From Rittenhouse to Arbery, Self Defense Rules Are Put to the Test in America

The murder of Ahmaud Arbery in Satilla Shores, Georgia shocked the nation, with images of a black man being chased by three white men in trucks. Obvious racial elements quickly defined the trial. However, the three defendants claimed a right that is hundreds of years old, allowing citizens to arrest suspected criminals. Similarly, there is a call to reduce self-defense laws following the acquittal of Kyle Rittenhouse in Kenosha, Wis.

These cases are just the latest controversies over common law defenses, which are unlikely to be resolved by the proposed reforms. They are the quintessential jury decisions about what is reasonable in situations that defy easy definition.

In the Arbery case, Judge Timothy Walmsley delivered an uproar to the defense on the eve of closing statements. The court ruled that Georgia’s former citizen arrest law is only applicable if a person sees a crime committed and then acts without delay. That would seem to eliminate a central defense that the three defendants were pursuing a person suspected of a series of crimes over the past year. Bob Rubin, the attorney for defendant Travis McMichael, objected that “if you are going to instruct the jury as you say, you are directing a verdict for the state.”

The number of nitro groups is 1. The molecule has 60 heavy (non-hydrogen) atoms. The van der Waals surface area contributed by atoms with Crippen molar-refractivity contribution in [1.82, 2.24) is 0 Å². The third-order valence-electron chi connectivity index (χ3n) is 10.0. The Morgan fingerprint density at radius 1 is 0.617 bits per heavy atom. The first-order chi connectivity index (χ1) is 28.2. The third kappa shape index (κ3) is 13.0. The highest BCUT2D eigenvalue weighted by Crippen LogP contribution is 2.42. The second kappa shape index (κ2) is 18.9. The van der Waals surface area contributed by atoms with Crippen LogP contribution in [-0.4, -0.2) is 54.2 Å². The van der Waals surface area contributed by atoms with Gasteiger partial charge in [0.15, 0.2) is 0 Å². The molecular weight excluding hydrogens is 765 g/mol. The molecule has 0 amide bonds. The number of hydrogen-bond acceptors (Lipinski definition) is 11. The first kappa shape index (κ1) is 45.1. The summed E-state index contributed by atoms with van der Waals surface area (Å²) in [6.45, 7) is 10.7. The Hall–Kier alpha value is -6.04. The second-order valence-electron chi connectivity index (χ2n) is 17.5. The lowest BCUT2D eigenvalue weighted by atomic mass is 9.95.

Judge Walmsley simply replied, “I understand the meaning of this charge.” The defense could appeal the judge’s ruling and will likely do so with any conviction.

In fact, the citizen arrest law that was being applied in the case has already been rescinded after the outcry of the Arbery shooting. Georgia’s new law eliminates the right of bystanders or general witnesses to detain people. (The new law allows commercial employees to detain individuals suspected of theft, including private security and restaurant employees.)

The history of Georgia’s citizen arrest law is highly controversial. In fact, the problem is that the court must rely on previous courts to interpret a law with a horrible legacy, not only during the Civil War, but later, during the Civil Rights movement. The law was created in 1863 and designed to allow whites to capture fleeing slaves.

Even after the Civil War, Georgia saw abuses of the law, as in the case of McPetrie v. State, 587 SE2d 233 (2003), in which several men suspected another of theft. They tied him up, hung him by his feet, beat him with a plastic bat, and used a stun gun while questioning him about missing items from a store; They defended themselves against a false incarceration charge by claiming to have acted under the citizen’s arrest provision. The court rejected the claim, holding that the men sought to “beat a confession out of him or administer [their] version of self-righteousness. And the defense of justification is not so broad as to allow a private citizen to make his judgment as he sees fit. “